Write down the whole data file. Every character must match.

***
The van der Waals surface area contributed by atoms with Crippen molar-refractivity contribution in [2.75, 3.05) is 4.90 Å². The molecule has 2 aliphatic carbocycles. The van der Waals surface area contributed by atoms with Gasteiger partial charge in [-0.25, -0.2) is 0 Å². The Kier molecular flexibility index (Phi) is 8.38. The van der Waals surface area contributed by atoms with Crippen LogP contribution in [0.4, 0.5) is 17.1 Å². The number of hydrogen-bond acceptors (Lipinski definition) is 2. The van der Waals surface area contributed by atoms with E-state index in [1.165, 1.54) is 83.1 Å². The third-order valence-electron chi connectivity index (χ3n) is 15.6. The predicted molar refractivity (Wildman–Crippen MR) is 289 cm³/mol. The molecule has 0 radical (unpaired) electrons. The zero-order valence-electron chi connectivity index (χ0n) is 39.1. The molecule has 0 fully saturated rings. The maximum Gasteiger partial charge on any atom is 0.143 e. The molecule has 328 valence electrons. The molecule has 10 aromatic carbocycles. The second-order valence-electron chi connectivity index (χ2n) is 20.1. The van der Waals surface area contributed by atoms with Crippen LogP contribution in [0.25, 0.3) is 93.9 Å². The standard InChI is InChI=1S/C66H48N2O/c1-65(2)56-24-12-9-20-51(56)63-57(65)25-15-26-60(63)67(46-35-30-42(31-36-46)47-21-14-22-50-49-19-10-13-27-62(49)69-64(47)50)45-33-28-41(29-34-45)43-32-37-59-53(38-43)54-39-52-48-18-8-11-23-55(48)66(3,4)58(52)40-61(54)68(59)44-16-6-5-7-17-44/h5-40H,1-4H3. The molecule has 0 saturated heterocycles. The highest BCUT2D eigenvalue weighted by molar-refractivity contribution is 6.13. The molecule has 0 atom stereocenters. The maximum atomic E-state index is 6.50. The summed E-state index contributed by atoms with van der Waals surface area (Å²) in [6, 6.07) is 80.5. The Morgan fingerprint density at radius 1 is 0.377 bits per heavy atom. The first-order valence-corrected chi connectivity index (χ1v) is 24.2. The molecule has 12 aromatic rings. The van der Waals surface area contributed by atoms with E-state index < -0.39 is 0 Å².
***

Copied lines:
The van der Waals surface area contributed by atoms with Crippen molar-refractivity contribution in [2.75, 3.05) is 4.90 Å². The molecule has 2 aliphatic carbocycles. The van der Waals surface area contributed by atoms with Gasteiger partial charge in [-0.25, -0.2) is 0 Å². The Kier molecular flexibility index (Phi) is 8.38. The van der Waals surface area contributed by atoms with Crippen LogP contribution in [0.4, 0.5) is 17.1 Å². The number of hydrogen-bond acceptors (Lipinski definition) is 2. The van der Waals surface area contributed by atoms with E-state index in [1.165, 1.54) is 83.1 Å². The third-order valence-electron chi connectivity index (χ3n) is 15.6. The predicted molar refractivity (Wildman–Crippen MR) is 289 cm³/mol. The molecule has 0 radical (unpaired) electrons. The zero-order valence-electron chi connectivity index (χ0n) is 39.1. The molecule has 0 fully saturated rings. The maximum Gasteiger partial charge on any atom is 0.143 e. The molecule has 328 valence electrons. The molecule has 10 aromatic carbocycles. The second-order valence-electron chi connectivity index (χ2n) is 20.1. The van der Waals surface area contributed by atoms with Crippen LogP contribution in [0.25, 0.3) is 93.9 Å². The standard InChI is InChI=1S/C66H48N2O/c1-65(2)56-24-12-9-20-51(56)63-57(65)25-15-26-60(63)67(46-35-30-42(31-36-46)47-21-14-22-50-49-19-10-13-27-62(49)69-64(47)50)45-33-28-41(29-34-45)43-32-37-59-53(38-43)54-39-52-48-18-8-11-23-55(48)66(3,4)58(52)40-61(54)68(59)44-16-6-5-7-17-44/h5-40H,1-4H3. The molecule has 0 saturated heterocycles. The highest BCUT2D eigenvalue weighted by molar-refractivity contribution is 6.13. The molecule has 0 atom stereocenters. The maximum atomic E-state index is 6.50. The summed E-state index contributed by atoms with van der Waals surface area (Å²) in [6, 6.07) is 80.5. The Morgan fingerprint density at radius 1 is 0.377 bits per heavy atom. The first-order valence-corrected chi connectivity index (χ1v) is 24.2. The molecule has 12 aromatic rings. The van der Waals surface area contributed by atoms with E-state index < -0.39 is 0 Å².